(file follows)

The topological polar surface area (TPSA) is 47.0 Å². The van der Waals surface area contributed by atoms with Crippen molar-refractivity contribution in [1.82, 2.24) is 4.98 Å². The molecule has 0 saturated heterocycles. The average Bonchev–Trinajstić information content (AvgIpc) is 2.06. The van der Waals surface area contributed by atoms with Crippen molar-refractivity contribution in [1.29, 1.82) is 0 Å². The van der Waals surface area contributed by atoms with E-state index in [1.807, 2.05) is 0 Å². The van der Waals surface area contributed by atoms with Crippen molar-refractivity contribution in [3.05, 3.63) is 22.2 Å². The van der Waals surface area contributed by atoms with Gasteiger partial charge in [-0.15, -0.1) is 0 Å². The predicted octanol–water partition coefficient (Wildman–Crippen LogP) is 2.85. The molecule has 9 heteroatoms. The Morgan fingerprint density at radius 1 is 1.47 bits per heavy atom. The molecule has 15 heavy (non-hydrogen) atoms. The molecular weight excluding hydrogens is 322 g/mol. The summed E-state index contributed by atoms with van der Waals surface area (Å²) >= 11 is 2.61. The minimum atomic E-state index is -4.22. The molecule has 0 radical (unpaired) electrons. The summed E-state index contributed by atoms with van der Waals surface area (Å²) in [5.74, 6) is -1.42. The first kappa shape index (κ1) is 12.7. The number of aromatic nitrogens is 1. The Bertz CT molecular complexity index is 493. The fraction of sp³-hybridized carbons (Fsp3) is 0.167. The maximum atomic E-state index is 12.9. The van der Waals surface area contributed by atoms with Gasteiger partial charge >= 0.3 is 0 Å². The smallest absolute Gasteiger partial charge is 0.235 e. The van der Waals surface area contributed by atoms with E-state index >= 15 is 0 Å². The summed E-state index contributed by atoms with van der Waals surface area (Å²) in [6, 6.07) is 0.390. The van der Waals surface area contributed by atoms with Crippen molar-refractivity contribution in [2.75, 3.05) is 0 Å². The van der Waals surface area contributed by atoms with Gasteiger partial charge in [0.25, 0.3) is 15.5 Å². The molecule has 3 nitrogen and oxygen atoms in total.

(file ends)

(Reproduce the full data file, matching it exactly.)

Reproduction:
The topological polar surface area (TPSA) is 47.0 Å². The van der Waals surface area contributed by atoms with Crippen molar-refractivity contribution in [1.82, 2.24) is 4.98 Å². The molecule has 0 saturated heterocycles. The average Bonchev–Trinajstić information content (AvgIpc) is 2.06. The van der Waals surface area contributed by atoms with Crippen molar-refractivity contribution in [1.29, 1.82) is 0 Å². The van der Waals surface area contributed by atoms with E-state index in [1.807, 2.05) is 0 Å². The van der Waals surface area contributed by atoms with Crippen molar-refractivity contribution in [3.05, 3.63) is 22.2 Å². The van der Waals surface area contributed by atoms with Gasteiger partial charge in [-0.15, -0.1) is 0 Å². The predicted octanol–water partition coefficient (Wildman–Crippen LogP) is 2.85. The molecule has 9 heteroatoms. The Morgan fingerprint density at radius 1 is 1.47 bits per heavy atom. The molecule has 15 heavy (non-hydrogen) atoms. The molecular weight excluding hydrogens is 322 g/mol. The summed E-state index contributed by atoms with van der Waals surface area (Å²) >= 11 is 2.61. The minimum atomic E-state index is -4.22. The molecule has 0 radical (unpaired) electrons. The summed E-state index contributed by atoms with van der Waals surface area (Å²) in [5.74, 6) is -1.42. The first kappa shape index (κ1) is 12.7. The number of aromatic nitrogens is 1. The Bertz CT molecular complexity index is 493. The fraction of sp³-hybridized carbons (Fsp3) is 0.167. The maximum atomic E-state index is 12.9. The van der Waals surface area contributed by atoms with Gasteiger partial charge >= 0.3 is 0 Å². The smallest absolute Gasteiger partial charge is 0.235 e. The van der Waals surface area contributed by atoms with E-state index >= 15 is 0 Å². The summed E-state index contributed by atoms with van der Waals surface area (Å²) in [6, 6.07) is 0.390. The van der Waals surface area contributed by atoms with Crippen molar-refractivity contribution in [2.75, 3.05) is 0 Å². The van der Waals surface area contributed by atoms with Gasteiger partial charge in [0.25, 0.3) is 15.5 Å². The molecule has 3 nitrogen and oxygen atoms in total.